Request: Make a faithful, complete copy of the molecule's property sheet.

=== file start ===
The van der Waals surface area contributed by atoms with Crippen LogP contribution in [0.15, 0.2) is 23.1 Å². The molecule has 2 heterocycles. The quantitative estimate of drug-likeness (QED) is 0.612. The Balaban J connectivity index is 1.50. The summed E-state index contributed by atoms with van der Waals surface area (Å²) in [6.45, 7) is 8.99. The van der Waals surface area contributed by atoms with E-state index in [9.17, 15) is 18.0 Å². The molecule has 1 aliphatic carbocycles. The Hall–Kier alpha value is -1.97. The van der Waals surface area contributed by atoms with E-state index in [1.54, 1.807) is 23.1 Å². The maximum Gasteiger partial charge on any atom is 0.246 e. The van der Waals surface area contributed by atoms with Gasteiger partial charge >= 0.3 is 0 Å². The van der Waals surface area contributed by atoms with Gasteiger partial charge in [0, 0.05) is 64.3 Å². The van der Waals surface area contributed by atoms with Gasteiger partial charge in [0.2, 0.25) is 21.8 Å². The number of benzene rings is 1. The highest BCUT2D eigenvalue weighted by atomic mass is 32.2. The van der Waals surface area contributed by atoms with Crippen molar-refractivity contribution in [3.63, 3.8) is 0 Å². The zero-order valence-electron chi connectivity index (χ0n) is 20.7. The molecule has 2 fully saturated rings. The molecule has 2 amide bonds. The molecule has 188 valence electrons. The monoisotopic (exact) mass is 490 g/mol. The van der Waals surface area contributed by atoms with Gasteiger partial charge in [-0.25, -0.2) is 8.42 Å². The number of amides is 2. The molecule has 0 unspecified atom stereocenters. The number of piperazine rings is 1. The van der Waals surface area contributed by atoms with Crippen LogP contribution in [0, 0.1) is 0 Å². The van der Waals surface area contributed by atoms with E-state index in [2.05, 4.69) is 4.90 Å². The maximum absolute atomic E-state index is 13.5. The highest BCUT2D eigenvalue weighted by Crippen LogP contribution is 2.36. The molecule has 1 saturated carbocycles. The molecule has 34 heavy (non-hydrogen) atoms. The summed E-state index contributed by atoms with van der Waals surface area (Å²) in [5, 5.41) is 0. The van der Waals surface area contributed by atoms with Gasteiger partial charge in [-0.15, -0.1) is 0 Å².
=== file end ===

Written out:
The van der Waals surface area contributed by atoms with Crippen LogP contribution in [0.15, 0.2) is 23.1 Å². The molecule has 2 heterocycles. The quantitative estimate of drug-likeness (QED) is 0.612. The Balaban J connectivity index is 1.50. The summed E-state index contributed by atoms with van der Waals surface area (Å²) in [6.45, 7) is 8.99. The van der Waals surface area contributed by atoms with E-state index in [9.17, 15) is 18.0 Å². The molecule has 1 aliphatic carbocycles. The Hall–Kier alpha value is -1.97. The van der Waals surface area contributed by atoms with E-state index in [1.54, 1.807) is 23.1 Å². The maximum Gasteiger partial charge on any atom is 0.246 e. The van der Waals surface area contributed by atoms with Gasteiger partial charge >= 0.3 is 0 Å². The van der Waals surface area contributed by atoms with Gasteiger partial charge in [0, 0.05) is 64.3 Å². The van der Waals surface area contributed by atoms with Gasteiger partial charge in [0.2, 0.25) is 21.8 Å². The number of benzene rings is 1. The highest BCUT2D eigenvalue weighted by atomic mass is 32.2. The van der Waals surface area contributed by atoms with Crippen molar-refractivity contribution in [3.63, 3.8) is 0 Å². The zero-order valence-electron chi connectivity index (χ0n) is 20.7. The molecule has 2 fully saturated rings. The molecule has 2 amide bonds. The molecule has 188 valence electrons. The monoisotopic (exact) mass is 490 g/mol. The van der Waals surface area contributed by atoms with Gasteiger partial charge in [-0.25, -0.2) is 8.42 Å². The number of amides is 2. The molecule has 0 unspecified atom stereocenters. The number of piperazine rings is 1. The van der Waals surface area contributed by atoms with Crippen LogP contribution in [0, 0.1) is 0 Å². The van der Waals surface area contributed by atoms with E-state index in [2.05, 4.69) is 4.90 Å². The maximum absolute atomic E-state index is 13.5. The highest BCUT2D eigenvalue weighted by Crippen LogP contribution is 2.36. The molecule has 1 saturated carbocycles. The molecule has 34 heavy (non-hydrogen) atoms. The summed E-state index contributed by atoms with van der Waals surface area (Å²) in [5, 5.41) is 0. The van der Waals surface area contributed by atoms with Gasteiger partial charge in [-0.15, -0.1) is 0 Å².